See review in its original context here by Cameron Woodhead for The Age.
Rating: ★★★★ 1/2
To stage the trilogy of plays that launched the career of Martin McDonagh (In Bruges, The Pillowman) is an ambitious project, especially for an independent theatre company. If the KIN Collective’s production of The Beauty Queen of Leenane is any guide, you should rush to snap up tickets to all three.
McDonagh’s imagination can be morbid, violent and grotesque. He has the darkest kind of sensibility – so dark it doesn’t feel right to call The Beauty Queen of Leenane a “black comedy”. The play’s utterly classical sense of structure, and the blighted rural Irish lives he draws, might place it closer to tragedy, but that doesn’t feel quite right either. Even “tragicomedy” would feel like an evasion.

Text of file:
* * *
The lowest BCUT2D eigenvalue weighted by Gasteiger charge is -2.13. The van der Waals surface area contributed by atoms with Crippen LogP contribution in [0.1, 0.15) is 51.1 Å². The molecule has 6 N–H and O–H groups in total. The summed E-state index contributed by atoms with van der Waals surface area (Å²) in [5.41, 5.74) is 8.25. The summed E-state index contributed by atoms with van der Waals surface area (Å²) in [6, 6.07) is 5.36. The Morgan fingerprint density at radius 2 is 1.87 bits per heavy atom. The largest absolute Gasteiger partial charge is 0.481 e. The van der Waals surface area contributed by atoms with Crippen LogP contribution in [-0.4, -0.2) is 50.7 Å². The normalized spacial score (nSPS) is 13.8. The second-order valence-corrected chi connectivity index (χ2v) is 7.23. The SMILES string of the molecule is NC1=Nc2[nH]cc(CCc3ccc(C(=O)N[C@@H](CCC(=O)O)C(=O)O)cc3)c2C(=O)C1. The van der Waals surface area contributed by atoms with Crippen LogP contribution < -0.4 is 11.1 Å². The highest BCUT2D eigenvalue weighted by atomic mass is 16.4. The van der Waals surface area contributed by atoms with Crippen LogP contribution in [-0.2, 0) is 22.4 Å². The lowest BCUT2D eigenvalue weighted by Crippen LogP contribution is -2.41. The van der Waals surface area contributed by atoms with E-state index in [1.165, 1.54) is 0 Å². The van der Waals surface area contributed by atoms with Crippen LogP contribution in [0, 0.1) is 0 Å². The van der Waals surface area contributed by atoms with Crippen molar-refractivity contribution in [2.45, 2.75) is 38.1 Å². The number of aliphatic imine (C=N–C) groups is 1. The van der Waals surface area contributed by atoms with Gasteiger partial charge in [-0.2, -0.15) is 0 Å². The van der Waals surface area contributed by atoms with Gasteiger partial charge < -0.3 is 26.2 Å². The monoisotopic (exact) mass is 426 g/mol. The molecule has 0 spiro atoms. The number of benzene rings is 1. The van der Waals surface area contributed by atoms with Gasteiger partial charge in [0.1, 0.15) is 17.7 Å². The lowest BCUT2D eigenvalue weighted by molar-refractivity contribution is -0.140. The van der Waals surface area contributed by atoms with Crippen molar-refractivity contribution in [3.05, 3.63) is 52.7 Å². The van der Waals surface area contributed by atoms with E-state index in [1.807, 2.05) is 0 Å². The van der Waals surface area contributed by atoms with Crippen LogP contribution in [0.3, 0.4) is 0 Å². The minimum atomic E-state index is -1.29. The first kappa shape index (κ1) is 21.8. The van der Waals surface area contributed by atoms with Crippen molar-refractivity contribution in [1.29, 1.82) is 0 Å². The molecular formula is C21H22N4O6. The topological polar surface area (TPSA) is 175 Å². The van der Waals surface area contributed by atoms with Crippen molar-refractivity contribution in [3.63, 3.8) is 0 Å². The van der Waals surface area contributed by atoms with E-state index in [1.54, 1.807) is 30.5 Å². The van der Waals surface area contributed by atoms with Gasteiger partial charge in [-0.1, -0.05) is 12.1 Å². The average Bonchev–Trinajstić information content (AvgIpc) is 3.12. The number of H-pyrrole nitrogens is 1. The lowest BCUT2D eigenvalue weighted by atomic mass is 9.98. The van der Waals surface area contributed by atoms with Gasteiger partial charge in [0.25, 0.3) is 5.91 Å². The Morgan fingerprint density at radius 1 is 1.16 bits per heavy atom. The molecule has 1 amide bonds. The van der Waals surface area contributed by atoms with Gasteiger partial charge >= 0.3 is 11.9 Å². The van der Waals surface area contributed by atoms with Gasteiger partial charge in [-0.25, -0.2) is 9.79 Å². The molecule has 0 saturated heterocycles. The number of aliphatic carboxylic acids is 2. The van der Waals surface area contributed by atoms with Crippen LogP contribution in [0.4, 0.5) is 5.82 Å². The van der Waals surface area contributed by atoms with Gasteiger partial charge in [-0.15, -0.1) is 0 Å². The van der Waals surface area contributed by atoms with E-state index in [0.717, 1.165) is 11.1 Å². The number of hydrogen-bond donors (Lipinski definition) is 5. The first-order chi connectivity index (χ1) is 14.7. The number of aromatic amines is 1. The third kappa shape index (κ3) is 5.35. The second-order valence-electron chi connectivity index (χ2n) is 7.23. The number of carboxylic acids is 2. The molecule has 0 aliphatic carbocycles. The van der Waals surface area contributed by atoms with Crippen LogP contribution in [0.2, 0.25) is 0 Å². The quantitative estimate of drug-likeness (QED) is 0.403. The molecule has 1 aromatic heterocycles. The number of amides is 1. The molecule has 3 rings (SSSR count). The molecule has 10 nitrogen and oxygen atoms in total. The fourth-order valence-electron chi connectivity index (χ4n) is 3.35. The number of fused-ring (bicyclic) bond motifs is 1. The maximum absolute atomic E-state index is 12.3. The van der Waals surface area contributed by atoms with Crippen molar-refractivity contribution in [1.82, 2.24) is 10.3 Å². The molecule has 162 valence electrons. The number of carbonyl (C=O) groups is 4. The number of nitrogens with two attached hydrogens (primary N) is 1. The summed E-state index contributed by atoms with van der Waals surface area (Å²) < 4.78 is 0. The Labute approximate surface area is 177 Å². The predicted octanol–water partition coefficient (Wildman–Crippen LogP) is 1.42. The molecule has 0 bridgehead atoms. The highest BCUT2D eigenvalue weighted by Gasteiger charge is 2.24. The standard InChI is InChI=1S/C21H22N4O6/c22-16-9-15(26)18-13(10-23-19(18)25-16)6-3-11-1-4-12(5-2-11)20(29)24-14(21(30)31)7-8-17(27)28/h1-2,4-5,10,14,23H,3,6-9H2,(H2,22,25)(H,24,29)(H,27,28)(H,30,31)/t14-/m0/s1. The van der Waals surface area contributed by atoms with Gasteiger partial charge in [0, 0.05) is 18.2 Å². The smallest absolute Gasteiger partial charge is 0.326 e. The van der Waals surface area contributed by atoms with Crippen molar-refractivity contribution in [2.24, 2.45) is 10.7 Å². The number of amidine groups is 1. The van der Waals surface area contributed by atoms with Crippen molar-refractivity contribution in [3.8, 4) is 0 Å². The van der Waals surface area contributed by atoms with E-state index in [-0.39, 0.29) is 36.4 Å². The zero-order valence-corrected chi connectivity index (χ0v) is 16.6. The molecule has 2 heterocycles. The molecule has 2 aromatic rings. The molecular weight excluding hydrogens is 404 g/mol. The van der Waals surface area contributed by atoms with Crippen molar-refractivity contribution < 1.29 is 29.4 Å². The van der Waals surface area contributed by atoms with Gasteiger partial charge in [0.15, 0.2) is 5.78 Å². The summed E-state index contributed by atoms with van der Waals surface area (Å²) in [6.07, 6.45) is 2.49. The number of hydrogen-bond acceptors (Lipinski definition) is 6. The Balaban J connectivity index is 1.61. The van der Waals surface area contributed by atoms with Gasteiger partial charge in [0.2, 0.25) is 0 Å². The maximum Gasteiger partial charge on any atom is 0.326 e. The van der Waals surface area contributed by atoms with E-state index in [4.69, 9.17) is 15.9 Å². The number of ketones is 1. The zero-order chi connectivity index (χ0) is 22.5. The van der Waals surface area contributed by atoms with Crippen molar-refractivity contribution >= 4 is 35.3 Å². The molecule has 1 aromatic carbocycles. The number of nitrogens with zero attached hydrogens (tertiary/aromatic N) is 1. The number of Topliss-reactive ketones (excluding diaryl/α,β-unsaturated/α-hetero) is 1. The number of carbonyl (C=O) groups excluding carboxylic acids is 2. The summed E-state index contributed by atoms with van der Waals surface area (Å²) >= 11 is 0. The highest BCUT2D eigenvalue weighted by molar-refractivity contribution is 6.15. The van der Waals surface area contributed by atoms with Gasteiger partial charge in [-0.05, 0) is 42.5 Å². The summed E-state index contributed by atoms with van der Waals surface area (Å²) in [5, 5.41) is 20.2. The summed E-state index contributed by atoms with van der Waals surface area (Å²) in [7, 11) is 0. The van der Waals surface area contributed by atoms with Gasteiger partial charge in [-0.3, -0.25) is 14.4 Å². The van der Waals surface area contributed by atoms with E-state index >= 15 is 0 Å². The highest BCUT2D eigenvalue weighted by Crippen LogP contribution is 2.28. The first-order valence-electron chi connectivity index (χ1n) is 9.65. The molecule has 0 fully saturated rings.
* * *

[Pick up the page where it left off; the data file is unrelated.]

No question you’re in the presence of a formidable drama, though, and some superb acting. The abusive relationship at the heart of the play is a gift for performers. Noni Hazlehurst and Michala Banas dominate the stage as Mag and Maureen Folan, a mother and daughter bound together by mutual loathing and need.
If there’s any justice Hazlehurst will win some sort of award for this star turn. The detail and presence she brings to the wounded, malicious, manipulative old matriarch are just staggering. She sits in her armchair like a noxious toad, consuming every atom of available oxygen.